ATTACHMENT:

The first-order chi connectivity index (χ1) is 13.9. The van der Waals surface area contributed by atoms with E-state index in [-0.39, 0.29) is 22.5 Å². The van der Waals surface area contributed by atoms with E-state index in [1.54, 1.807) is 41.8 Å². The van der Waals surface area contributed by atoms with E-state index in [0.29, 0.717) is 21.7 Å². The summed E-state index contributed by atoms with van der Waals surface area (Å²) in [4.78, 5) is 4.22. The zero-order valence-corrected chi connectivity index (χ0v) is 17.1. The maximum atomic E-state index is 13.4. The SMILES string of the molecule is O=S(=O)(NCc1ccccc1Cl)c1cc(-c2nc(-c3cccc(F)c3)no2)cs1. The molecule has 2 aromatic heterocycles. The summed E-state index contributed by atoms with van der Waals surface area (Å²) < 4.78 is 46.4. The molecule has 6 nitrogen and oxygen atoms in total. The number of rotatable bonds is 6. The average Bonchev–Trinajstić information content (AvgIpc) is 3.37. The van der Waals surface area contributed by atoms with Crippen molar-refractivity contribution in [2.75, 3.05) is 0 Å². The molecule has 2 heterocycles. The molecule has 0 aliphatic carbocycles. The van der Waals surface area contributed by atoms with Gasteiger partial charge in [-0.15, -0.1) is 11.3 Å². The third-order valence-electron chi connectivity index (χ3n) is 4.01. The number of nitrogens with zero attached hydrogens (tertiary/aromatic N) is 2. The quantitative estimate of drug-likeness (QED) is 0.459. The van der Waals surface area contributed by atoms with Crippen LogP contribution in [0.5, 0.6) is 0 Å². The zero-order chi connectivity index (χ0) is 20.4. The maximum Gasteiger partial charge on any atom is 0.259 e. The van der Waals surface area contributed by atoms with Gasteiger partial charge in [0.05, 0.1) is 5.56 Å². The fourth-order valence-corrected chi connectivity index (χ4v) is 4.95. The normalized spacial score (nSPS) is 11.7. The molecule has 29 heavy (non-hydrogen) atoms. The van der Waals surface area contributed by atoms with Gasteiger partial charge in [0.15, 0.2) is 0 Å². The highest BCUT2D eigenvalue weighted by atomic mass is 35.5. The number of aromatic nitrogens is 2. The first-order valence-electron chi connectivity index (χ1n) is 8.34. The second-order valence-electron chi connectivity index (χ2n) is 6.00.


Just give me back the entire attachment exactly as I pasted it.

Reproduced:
The first-order chi connectivity index (χ1) is 13.9. The van der Waals surface area contributed by atoms with E-state index in [-0.39, 0.29) is 22.5 Å². The van der Waals surface area contributed by atoms with E-state index in [1.54, 1.807) is 41.8 Å². The van der Waals surface area contributed by atoms with E-state index in [0.29, 0.717) is 21.7 Å². The summed E-state index contributed by atoms with van der Waals surface area (Å²) in [4.78, 5) is 4.22. The zero-order valence-corrected chi connectivity index (χ0v) is 17.1. The maximum atomic E-state index is 13.4. The SMILES string of the molecule is O=S(=O)(NCc1ccccc1Cl)c1cc(-c2nc(-c3cccc(F)c3)no2)cs1. The molecule has 2 aromatic heterocycles. The summed E-state index contributed by atoms with van der Waals surface area (Å²) < 4.78 is 46.4. The molecule has 6 nitrogen and oxygen atoms in total. The number of rotatable bonds is 6. The average Bonchev–Trinajstić information content (AvgIpc) is 3.37. The van der Waals surface area contributed by atoms with Crippen molar-refractivity contribution in [2.75, 3.05) is 0 Å². The molecule has 2 heterocycles. The molecule has 0 aliphatic carbocycles. The van der Waals surface area contributed by atoms with Gasteiger partial charge in [-0.15, -0.1) is 11.3 Å². The third-order valence-electron chi connectivity index (χ3n) is 4.01. The number of nitrogens with zero attached hydrogens (tertiary/aromatic N) is 2. The quantitative estimate of drug-likeness (QED) is 0.459. The van der Waals surface area contributed by atoms with Crippen LogP contribution in [0.5, 0.6) is 0 Å². The zero-order chi connectivity index (χ0) is 20.4. The maximum Gasteiger partial charge on any atom is 0.259 e. The van der Waals surface area contributed by atoms with Gasteiger partial charge in [0.05, 0.1) is 5.56 Å². The fourth-order valence-corrected chi connectivity index (χ4v) is 4.95. The normalized spacial score (nSPS) is 11.7. The molecule has 29 heavy (non-hydrogen) atoms. The van der Waals surface area contributed by atoms with Gasteiger partial charge in [0.15, 0.2) is 0 Å². The highest BCUT2D eigenvalue weighted by atomic mass is 35.5. The number of aromatic nitrogens is 2. The first-order valence-electron chi connectivity index (χ1n) is 8.34. The second-order valence-electron chi connectivity index (χ2n) is 6.00.